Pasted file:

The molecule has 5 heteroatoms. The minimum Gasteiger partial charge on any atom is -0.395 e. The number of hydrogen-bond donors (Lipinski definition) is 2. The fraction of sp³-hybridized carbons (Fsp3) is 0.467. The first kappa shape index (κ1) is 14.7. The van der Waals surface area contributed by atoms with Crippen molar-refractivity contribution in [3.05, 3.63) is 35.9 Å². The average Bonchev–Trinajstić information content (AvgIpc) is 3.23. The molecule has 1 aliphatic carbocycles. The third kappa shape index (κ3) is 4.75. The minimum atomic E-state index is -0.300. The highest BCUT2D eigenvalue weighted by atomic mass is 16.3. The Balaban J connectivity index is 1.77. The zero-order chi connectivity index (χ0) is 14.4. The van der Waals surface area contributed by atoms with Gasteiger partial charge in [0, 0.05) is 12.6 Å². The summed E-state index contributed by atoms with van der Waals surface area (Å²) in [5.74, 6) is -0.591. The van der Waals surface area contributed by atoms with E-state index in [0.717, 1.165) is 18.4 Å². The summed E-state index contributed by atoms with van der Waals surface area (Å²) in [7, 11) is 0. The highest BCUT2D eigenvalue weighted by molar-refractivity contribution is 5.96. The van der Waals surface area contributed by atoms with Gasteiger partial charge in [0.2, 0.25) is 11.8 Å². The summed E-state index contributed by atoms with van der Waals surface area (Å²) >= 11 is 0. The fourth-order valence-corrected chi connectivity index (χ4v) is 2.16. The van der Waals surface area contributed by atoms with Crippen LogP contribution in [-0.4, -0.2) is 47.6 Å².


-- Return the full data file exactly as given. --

The molecule has 5 heteroatoms. The minimum Gasteiger partial charge on any atom is -0.395 e. The number of hydrogen-bond donors (Lipinski definition) is 2. The fraction of sp³-hybridized carbons (Fsp3) is 0.467. The first kappa shape index (κ1) is 14.7. The van der Waals surface area contributed by atoms with Crippen molar-refractivity contribution in [3.05, 3.63) is 35.9 Å². The average Bonchev–Trinajstić information content (AvgIpc) is 3.23. The molecule has 1 aliphatic carbocycles. The third kappa shape index (κ3) is 4.75. The minimum atomic E-state index is -0.300. The highest BCUT2D eigenvalue weighted by atomic mass is 16.3. The Balaban J connectivity index is 1.77. The zero-order chi connectivity index (χ0) is 14.4. The van der Waals surface area contributed by atoms with Gasteiger partial charge in [0, 0.05) is 12.6 Å². The summed E-state index contributed by atoms with van der Waals surface area (Å²) in [5.74, 6) is -0.591. The van der Waals surface area contributed by atoms with E-state index in [0.717, 1.165) is 18.4 Å². The summed E-state index contributed by atoms with van der Waals surface area (Å²) in [7, 11) is 0. The highest BCUT2D eigenvalue weighted by molar-refractivity contribution is 5.96. The van der Waals surface area contributed by atoms with Gasteiger partial charge in [0.2, 0.25) is 11.8 Å². The summed E-state index contributed by atoms with van der Waals surface area (Å²) >= 11 is 0. The fourth-order valence-corrected chi connectivity index (χ4v) is 2.16. The van der Waals surface area contributed by atoms with Crippen LogP contribution in [-0.4, -0.2) is 47.6 Å².